The next media-motivated step is a draft gala, after the boxers chosen to participate are announced, where the top four seeded boxers will be able to have input on their opponent. It’s a fun twist, in which one boxer may inadvertently choose the manner of his demise. They also announced all participants will be tested in accordance with WADA (World Anti-Doping Agency) standards. No boxer can participate if he is in breach of any doping regulations and testing will run throughout the tournament schedule. The pool from which boxers are chosen consists of Top 15-rated fighters from within the four major sanctioning bodies rankings.

 

Timing and scheduling is key to their success, according to Kalle Sauerland, “Importantly, they will also have a schedule to stick to in order to guarantee fans something to look forward to, like a regular league schedule. We have an exciting format, two exciting divisions and now we will sign exciting fighters.” Matthew Hooper, Executive Vice President of the Modern Times Group, echoed the sentiment that the series strives to provide continuity to keep fans interested in storylines the tourney’s boxers produce, “We will set out a clear and consistent schedule and stick to it. The fighters can earn a lot of money in the World Boxing Super Series and also prove that they are the number one in their division.” Additionally, and to insure there are no delays in the fight schedule, a pool of substitute boxers will be announced as substitutes, in the case of injury.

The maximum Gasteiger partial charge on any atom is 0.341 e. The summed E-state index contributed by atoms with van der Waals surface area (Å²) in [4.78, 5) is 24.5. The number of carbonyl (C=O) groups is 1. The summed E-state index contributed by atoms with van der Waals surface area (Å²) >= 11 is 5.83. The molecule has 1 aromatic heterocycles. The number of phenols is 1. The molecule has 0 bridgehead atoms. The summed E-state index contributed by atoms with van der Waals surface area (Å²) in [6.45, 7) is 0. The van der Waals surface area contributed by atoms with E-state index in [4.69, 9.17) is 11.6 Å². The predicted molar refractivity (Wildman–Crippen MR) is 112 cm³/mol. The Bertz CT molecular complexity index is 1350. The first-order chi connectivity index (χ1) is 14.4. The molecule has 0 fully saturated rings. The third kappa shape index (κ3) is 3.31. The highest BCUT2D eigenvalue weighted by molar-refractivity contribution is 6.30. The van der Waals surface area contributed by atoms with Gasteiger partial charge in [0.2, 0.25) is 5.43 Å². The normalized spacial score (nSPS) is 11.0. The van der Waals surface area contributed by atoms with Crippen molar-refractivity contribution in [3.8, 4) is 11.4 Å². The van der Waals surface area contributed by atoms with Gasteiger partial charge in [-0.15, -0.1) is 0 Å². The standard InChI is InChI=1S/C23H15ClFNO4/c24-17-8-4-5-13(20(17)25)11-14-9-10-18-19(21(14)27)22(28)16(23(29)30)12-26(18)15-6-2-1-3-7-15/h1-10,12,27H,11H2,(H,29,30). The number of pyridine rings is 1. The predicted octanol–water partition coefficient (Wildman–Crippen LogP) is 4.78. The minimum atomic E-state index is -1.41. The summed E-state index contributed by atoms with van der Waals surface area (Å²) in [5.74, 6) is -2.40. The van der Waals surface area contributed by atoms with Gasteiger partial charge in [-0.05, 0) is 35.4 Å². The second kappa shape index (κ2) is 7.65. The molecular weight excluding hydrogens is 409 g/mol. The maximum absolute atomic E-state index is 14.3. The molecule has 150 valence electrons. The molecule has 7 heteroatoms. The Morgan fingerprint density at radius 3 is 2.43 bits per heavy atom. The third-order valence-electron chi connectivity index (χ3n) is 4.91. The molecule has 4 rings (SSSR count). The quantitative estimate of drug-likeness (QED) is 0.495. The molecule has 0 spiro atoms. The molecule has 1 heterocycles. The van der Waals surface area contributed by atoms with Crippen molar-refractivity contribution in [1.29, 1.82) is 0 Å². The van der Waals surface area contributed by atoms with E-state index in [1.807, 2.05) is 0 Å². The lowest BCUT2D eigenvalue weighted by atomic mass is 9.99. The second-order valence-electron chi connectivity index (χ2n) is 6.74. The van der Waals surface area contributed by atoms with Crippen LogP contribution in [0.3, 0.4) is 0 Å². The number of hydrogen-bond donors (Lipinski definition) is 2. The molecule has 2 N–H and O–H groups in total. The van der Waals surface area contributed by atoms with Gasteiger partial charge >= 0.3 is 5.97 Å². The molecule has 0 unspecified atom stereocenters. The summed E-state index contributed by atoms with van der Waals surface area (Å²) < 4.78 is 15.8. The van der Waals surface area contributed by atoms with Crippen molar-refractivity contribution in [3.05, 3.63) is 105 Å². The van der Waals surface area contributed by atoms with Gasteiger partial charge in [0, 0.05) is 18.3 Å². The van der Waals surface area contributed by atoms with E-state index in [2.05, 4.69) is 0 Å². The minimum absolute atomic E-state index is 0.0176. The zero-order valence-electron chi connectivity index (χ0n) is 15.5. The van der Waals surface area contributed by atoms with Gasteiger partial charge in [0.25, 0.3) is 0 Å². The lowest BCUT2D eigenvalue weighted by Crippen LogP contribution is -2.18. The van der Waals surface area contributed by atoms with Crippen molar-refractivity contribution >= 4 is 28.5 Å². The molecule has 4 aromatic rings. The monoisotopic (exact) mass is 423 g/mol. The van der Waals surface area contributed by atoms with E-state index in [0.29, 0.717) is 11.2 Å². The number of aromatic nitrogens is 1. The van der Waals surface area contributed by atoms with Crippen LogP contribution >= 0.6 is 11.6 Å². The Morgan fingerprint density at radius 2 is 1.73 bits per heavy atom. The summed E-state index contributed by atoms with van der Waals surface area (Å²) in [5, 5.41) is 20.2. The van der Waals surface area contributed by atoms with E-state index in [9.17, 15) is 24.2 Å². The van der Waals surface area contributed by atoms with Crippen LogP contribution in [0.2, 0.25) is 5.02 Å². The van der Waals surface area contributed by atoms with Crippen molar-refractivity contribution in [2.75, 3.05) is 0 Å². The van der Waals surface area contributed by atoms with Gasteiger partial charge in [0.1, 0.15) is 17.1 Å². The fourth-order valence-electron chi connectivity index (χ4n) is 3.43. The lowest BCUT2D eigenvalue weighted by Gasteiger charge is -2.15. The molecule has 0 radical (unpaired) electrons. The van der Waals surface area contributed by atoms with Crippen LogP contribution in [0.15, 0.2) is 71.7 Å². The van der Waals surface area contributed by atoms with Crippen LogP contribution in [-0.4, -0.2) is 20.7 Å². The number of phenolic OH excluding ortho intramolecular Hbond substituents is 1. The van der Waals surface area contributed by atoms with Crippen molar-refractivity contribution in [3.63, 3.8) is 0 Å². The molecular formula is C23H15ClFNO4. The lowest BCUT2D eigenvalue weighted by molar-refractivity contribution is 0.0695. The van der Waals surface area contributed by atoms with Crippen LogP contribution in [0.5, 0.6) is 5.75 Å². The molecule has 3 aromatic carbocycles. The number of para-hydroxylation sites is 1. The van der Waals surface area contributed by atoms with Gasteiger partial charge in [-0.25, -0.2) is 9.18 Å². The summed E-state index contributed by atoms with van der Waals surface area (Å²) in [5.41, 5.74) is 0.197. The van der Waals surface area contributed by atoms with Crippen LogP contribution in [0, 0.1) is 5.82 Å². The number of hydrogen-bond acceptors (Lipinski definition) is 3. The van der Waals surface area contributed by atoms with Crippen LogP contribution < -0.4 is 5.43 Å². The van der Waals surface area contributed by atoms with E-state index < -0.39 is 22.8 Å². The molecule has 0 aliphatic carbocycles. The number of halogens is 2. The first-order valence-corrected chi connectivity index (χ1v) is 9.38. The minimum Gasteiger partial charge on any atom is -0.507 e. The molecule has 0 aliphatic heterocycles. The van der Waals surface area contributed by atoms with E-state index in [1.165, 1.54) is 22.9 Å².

Richard Schaefer can see a clear launch now, that most of the hurdles have been cleared or are in the final stages of negotiations. Schaefer said, “These weights give a great opportunity for us to deliver a huge geographic spread. On top of that, I can imagine some current champions and challengers in the weights around the two, for examples, light heavyweights making steps up or down to join the quest for the Ali Trophy.”

 

Season One will commence in September with four quarterfinals (eight fighters each) per division, with the semifinals held in early 2018 and the finals taking place next May. Let’s hope boxing continues its current run of top form with this tourney!

 

 

You can contact the Good Professor at martinmulcahey@gmail.com and follow him on Twitter at @MartinMulcahey.